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The Speed Of Light

  1. Jul 30, 2005 #1
    One of the prostulates of the THEORY OF SPECIAL RELATIVITY states that the speed of light is constant, irrespective of the speed of the observor.

    Can anybody help me understand the reason (or the logic) behind this?

    Also, how did Einstein come to think of such kind of a thing. I mean, he couldn't have had a race with light.
     
  2. jcsd
  3. Jul 30, 2005 #2

    Janus

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    Ah, but he could imagine what would happen if you did run a race with light.

    It boils down to the Maxwell equations, which were a set of equations that describe the behavior of electromagnetic radiation, of which light is a member. One of the predictions of these equations was that the speed of such radiation in a vacuum depended on two properties of the vacuum alone. These two properties are physical constants that do not change depending on your movement. (if they did, it would lead to all kinds of weird results.) Now, if these two properties do not change with velocity and the speed of light depends on these two properties, the speed of light does not change with velocity.

    Einstein took the Maxwell equations and used them to imagine what it would be like to ride along side a light beam. He came to the conclusion that the light beam would cease to exist for him. It also turns out that if you assume that you have any velocity relative to the light beam other than c, the light ceases to exist for you. (the Maxwell equations no longer predict the existance of an electromagnetic wave.

    The practical upshot of this is that unless you were perfectly motionless with respect to a light bulb you would not see the light from it. (walk towards or away from it and it would disappear). You also would not be able to listen to the radio while the car is moving. etc.

    This of course goes against what we experience in everyday life, so this cannot be the case. Since the equations that describe light say that the world would behave a lot differently than it does if we allow for the speed of light to vary from observer to observer, it is apparent that the speed of light does not change from observer to observer.
     
  4. Jul 31, 2005 #3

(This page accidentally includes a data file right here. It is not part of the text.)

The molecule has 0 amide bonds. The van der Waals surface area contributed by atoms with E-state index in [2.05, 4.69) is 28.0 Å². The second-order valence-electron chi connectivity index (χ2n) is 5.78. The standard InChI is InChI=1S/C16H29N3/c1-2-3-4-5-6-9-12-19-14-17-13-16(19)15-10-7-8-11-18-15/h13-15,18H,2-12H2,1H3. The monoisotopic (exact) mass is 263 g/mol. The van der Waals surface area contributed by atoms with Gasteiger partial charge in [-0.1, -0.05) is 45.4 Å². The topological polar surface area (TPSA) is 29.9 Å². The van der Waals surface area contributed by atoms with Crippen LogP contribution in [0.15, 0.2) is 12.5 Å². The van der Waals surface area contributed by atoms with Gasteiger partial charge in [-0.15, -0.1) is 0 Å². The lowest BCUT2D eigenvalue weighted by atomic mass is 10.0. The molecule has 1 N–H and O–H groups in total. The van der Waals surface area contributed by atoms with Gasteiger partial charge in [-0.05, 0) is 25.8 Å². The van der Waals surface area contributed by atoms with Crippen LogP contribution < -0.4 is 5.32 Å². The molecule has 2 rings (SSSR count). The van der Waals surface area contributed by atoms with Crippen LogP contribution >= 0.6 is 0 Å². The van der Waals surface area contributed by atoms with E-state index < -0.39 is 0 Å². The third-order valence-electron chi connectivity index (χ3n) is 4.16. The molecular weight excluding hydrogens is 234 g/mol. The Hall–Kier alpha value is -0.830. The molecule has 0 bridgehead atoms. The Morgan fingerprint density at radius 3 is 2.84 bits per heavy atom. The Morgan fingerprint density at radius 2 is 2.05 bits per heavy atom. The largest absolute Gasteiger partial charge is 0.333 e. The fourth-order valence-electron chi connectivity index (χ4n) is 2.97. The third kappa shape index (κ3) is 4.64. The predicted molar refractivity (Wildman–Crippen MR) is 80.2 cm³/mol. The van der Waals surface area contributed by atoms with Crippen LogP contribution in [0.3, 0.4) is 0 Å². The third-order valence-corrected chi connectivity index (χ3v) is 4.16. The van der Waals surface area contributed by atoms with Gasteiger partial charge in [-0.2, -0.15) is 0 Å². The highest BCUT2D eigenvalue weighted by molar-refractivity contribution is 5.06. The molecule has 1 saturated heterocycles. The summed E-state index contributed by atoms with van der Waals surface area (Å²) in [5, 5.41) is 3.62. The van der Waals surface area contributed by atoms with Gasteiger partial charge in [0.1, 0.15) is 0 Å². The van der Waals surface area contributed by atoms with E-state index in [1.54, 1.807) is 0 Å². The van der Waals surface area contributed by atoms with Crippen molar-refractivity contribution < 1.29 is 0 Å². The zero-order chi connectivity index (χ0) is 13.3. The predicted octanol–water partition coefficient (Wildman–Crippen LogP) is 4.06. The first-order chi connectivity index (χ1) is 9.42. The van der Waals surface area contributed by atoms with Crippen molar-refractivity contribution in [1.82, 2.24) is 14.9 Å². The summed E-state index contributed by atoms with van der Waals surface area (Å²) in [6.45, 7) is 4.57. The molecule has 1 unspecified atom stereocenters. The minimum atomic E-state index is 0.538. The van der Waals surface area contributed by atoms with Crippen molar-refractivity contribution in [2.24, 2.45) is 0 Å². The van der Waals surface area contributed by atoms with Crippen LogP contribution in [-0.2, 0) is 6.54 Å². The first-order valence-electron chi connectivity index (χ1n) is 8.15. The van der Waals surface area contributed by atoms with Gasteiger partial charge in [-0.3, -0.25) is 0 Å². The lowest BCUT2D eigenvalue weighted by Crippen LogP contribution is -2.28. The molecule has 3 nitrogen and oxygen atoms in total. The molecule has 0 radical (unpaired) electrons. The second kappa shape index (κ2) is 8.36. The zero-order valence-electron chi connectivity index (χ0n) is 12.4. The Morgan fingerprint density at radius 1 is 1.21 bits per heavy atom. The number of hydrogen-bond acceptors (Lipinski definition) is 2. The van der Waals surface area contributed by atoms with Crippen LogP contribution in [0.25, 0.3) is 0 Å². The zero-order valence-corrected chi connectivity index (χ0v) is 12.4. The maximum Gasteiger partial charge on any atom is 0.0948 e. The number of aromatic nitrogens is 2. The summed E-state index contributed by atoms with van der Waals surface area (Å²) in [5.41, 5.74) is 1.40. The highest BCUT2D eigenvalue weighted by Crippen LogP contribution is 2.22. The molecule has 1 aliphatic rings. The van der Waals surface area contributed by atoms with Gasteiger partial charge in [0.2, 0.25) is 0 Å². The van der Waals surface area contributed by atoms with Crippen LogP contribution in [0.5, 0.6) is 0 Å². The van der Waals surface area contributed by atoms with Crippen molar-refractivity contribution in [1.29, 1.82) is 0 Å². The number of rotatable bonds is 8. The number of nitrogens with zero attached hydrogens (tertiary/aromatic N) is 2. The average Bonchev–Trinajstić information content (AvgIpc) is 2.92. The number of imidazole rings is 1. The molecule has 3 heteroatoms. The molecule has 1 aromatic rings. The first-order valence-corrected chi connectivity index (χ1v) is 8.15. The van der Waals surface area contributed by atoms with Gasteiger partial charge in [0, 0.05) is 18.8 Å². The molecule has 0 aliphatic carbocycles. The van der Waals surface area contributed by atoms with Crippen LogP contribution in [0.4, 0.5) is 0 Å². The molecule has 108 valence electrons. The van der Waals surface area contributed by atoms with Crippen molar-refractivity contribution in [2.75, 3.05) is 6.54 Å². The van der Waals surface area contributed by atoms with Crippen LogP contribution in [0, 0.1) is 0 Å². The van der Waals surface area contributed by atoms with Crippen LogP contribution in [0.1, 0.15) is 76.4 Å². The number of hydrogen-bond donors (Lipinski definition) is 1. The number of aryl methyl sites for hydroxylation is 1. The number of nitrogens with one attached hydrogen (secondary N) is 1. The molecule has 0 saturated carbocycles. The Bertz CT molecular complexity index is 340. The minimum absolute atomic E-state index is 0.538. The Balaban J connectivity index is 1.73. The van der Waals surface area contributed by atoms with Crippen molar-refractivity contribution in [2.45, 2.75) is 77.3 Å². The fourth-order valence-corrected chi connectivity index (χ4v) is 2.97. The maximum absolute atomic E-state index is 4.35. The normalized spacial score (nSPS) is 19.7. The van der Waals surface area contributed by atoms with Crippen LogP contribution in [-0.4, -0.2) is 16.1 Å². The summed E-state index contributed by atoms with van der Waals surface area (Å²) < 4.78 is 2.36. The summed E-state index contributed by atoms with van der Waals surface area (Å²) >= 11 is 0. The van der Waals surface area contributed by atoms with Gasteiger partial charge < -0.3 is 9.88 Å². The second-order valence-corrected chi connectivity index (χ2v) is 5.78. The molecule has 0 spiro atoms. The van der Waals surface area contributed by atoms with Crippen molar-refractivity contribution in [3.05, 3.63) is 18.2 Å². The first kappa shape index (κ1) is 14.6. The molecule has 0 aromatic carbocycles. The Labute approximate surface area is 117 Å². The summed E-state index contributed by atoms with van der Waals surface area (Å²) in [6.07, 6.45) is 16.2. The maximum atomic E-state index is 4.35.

Einstein was convienced that it was impossible to detect motion relative to space - so it became paramount in his development of relativity that light would be isotropic - otherwise if light had a different velocity in different directions relative to the source or the observer, this difference could be used to determine absolute speed with respect to space.
     
  5. Jul 31, 2005 #4
    if one takes into account that if one was to reverse the cosmological constant, it would originate back to the origin pointof the universe; the 'big bang'. then would it be possible to messure the shift of light, in stars or of distant galaxies, to tell if it they were moving towards you, or away from you, could you then point in the direction of the cosmological constant by seeing which celestial objects in certain parts of the sky have the same amount of shift? if that would be possible one could then derive that the cosmological constant had a constant rate, or a non-constant rate (the rate of its acceleration, or decrease in speed)
    also...

    if you did find similarities in the shift of light in seperate parts of the sky, would the 2 regions of sky be at opposite poles to eachother, or if they were less then 180 degrees from eachother (or more) would the cosmological constant be bent? or would this be a mere bending of light from gravitational interference?
     
  6. Aug 1, 2005 #5
    why dont we try racing light with einstein himself! if he tavells in the speed of light at time 20:00 by his watch and pursues the lighe which left simultaneously with him at 20:00 then [applying newton's thoughts] einstein sees the light as a frozen thing in rest like himself is. now applying maxwells equations we see nothing such as a frozen light exists. einstein bloke just had the feeling that maxwell was right and not newtons frozen light. thus anyway u try u cant chase light and see it travel less than c.
     
  7. Aug 1, 2005 #6
    In that case, if you were to reach just less than c in space what would the stars look like? In movies the light from the stars stretches, and I thought that might have been inaccurate because it appears frozen, but if we are moving at constant velocity in what ways would the light look different?
     
  8. Aug 1, 2005 #7

    pervect

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    Looking with your eyes, you would see that the light from stars in front of you blue-shifts, while the light from stars to the rear red-shifts, and that stellar possitions abberate so that the stars appear to "move towards the front".

    At extreme relativistic velocities, the universe would appear to be a point in front of you.

    See for instance

    http://www.exo.net/~pauld/stars/PD_images_relativ.html
     
  9. Aug 1, 2005 #8
  10. Aug 4, 2005 #9
    you see, your getting me all wrong, i am not talking about light traveling away from us, im talking about reflected light off of object moving away from us, and if its moving away from is, there for the light reflected off of it would be redshifted, what im saying is could you measure that so see what is moving away from us, and by how much it is, by measuring the amount of redshift, now that you know im talking about reflected lightnot light traveling away from us, because your right llight is according to einstien isotropic.
     
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